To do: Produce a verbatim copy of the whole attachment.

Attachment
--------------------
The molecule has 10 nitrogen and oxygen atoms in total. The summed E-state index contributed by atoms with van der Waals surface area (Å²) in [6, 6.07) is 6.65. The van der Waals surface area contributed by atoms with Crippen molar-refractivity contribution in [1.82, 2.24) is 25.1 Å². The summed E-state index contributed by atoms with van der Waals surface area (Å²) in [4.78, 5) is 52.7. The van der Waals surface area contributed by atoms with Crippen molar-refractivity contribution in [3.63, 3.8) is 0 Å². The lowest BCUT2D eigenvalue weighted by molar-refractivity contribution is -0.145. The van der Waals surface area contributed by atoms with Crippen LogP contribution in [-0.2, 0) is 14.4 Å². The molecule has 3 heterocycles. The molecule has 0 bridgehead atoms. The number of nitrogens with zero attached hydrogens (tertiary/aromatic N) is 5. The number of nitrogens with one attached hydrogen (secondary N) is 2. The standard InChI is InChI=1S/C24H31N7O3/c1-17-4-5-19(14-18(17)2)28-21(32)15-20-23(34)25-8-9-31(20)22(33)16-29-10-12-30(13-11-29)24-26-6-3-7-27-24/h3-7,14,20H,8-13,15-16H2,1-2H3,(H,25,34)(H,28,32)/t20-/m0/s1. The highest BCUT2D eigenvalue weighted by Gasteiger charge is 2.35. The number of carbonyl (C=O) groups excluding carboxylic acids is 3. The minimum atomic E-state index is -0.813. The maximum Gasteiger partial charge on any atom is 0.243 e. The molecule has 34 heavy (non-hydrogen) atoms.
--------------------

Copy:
The molecule has 10 nitrogen and oxygen atoms in total. The summed E-state index contributed by atoms with van der Waals surface area (Å²) in [6, 6.07) is 6.65. The van der Waals surface area contributed by atoms with Crippen molar-refractivity contribution in [1.82, 2.24) is 25.1 Å². The summed E-state index contributed by atoms with van der Waals surface area (Å²) in [4.78, 5) is 52.7. The van der Waals surface area contributed by atoms with Crippen molar-refractivity contribution in [3.63, 3.8) is 0 Å². The lowest BCUT2D eigenvalue weighted by molar-refractivity contribution is -0.145. The van der Waals surface area contributed by atoms with Crippen LogP contribution in [-0.2, 0) is 14.4 Å². The molecule has 3 heterocycles. The molecule has 0 bridgehead atoms. The number of nitrogens with zero attached hydrogens (tertiary/aromatic N) is 5. The number of nitrogens with one attached hydrogen (secondary N) is 2. The standard InChI is InChI=1S/C24H31N7O3/c1-17-4-5-19(14-18(17)2)28-21(32)15-20-23(34)25-8-9-31(20)22(33)16-29-10-12-30(13-11-29)24-26-6-3-7-27-24/h3-7,14,20H,8-13,15-16H2,1-2H3,(H,25,34)(H,28,32)/t20-/m0/s1. The highest BCUT2D eigenvalue weighted by Gasteiger charge is 2.35. The number of carbonyl (C=O) groups excluding carboxylic acids is 3. The minimum atomic E-state index is -0.813. The maximum Gasteiger partial charge on any atom is 0.243 e. The molecule has 34 heavy (non-hydrogen) atoms.